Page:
home is where the heart is, a continuing series of works
Karen Bosy
Project overview —

My practice is within the traditions of experimental documentary and structural filmmaking. While experimental filmmaking encompasses narrative forms, my videos and installation works complicate the notion of narrative found in documentary practice. The video screened here, home is where the heart is, is one of a series of video and photographic works that document my walking path and a section of wetland forest, as spatial and material. In this section of forest, a duo of birch trees stand near the organised verticality of a utility pole. One duet partner takes a more errant position each time. My practice attends to structures as frames in the landscape to put pressure on the frame(s) in accord with structural film’s enquiry into its own material practices and materialism in film (Rees, 2020). Cultural geography theorised space/time as made up of material practices (Massey, 2015). My practice resists linearity in the sense that it complicates the final form and this quality of materiality is shown in the dispersed form of the videos as they document presence and the landscape.

References

Massey, Doreen B. (2005) For Space. London; Thousand Oaks, Calif: SAGE.

Rees, Alan L. (2020) Fields of View: Film, Art and Spectatorship. London New York: Bloomsbury Publishing Plc.

Biography

When I was a child, my family moved from Toronto, a city in the middle of a continent to a rural island in the Caribbean Sea. Although I was young, this move away from extended family and a place I understood as my world, brought into view for me the constructedness of my reality. As James Lingwood explains: ‘we learn to interpret the conversations associated with photography, cinema, painting, street signs and so on,’ and our knowledge of these systems ’lead us to believe that the world is a fixed and orderly place’ (Lingwood quoted in Kester, Rachel Whitread’s House, 1995). Lingwood’s comment corresponds to an early impression of my new home where, mixed in with my astonishment at the clichéd truth of the velvety heat of the scented tropical air, was my awareness of the unfamiliar design of street lighting.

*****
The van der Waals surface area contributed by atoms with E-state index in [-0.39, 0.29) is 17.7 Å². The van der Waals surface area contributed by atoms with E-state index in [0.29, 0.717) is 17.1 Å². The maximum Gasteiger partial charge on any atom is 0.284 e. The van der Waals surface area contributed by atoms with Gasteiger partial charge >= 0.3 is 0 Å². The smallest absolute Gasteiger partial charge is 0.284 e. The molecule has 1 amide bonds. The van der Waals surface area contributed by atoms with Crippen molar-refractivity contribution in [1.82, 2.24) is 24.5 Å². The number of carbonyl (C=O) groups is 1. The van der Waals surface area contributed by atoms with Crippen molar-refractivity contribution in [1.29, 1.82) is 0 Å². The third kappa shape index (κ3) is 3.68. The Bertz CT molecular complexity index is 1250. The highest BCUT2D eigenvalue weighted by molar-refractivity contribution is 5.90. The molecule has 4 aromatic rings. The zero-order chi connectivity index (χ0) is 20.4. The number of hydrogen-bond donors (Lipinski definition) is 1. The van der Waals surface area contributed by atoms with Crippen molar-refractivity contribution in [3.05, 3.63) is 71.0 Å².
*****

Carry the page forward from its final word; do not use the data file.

As a result of this move, my understanding of television also changed. What had been for me a remotely controlled, public form of entertainment became a tool for communication within the community. My mother’s informational puppet show, she was in public health then, was broadcast daily. The puppets could be found in the opening time slot on the sole TV channel of this island, broadcast during after school hours. In contrast with this experience of the image as a productive space, later my school selected me and other girls to play the pirates for a commercial promoting Birds Eye ready-made food for children, which was also broadcast in the UK. This experience highlighted for me the role of landscape within the potential of moving image.

Subsequently back in Toronto, I studied painting at OCA(DU) and then printmaking and painting at The Slade School of Fine Art. Currently I move between London and Toronto; my work is held at the Eagle Gallery. As a PhD candidate at RCA, I am considering the unfixed nature of site and conversations associated with media in the context of dispersal and critical-documentartist art practice. My main field of reference is experimental (structural) film. I use video, photography, graphite drawings and installation within my practice-based research. My paper on the subject of the monument in art practice and daydreaming is relevant here and can be found at https://researchonline.rca.ac.uk/444. Links to my published writing can also be found on Instagram @kmbosy and my blog: www.kmbosy.com/blog.